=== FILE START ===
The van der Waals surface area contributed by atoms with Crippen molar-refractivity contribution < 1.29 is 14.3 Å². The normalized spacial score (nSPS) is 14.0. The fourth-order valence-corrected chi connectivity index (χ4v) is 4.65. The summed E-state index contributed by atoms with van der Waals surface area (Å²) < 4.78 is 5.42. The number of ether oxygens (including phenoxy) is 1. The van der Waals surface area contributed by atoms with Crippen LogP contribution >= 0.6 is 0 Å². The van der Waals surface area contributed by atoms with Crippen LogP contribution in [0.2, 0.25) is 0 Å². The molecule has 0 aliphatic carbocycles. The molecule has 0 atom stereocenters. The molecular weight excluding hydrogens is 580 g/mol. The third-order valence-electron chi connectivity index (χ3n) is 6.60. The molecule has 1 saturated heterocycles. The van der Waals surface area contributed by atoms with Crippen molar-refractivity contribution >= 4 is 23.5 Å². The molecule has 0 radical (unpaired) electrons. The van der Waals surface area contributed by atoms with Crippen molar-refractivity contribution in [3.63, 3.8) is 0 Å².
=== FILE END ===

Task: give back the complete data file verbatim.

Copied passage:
The van der Waals surface area contributed by atoms with Crippen molar-refractivity contribution < 1.29 is 14.3 Å². The normalized spacial score (nSPS) is 14.0. The fourth-order valence-corrected chi connectivity index (χ4v) is 4.65. The summed E-state index contributed by atoms with van der Waals surface area (Å²) < 4.78 is 5.42. The number of ether oxygens (including phenoxy) is 1. The van der Waals surface area contributed by atoms with Crippen LogP contribution >= 0.6 is 0 Å². The van der Waals surface area contributed by atoms with Crippen LogP contribution in [0.2, 0.25) is 0 Å². The molecule has 0 aliphatic carbocycles. The molecule has 0 atom stereocenters. The molecular weight excluding hydrogens is 580 g/mol. The third-order valence-electron chi connectivity index (χ3n) is 6.60. The molecule has 1 saturated heterocycles. The van der Waals surface area contributed by atoms with Crippen molar-refractivity contribution >= 4 is 23.5 Å². The molecule has 0 radical (unpaired) electrons. The van der Waals surface area contributed by atoms with Crippen molar-refractivity contribution in [3.63, 3.8) is 0 Å².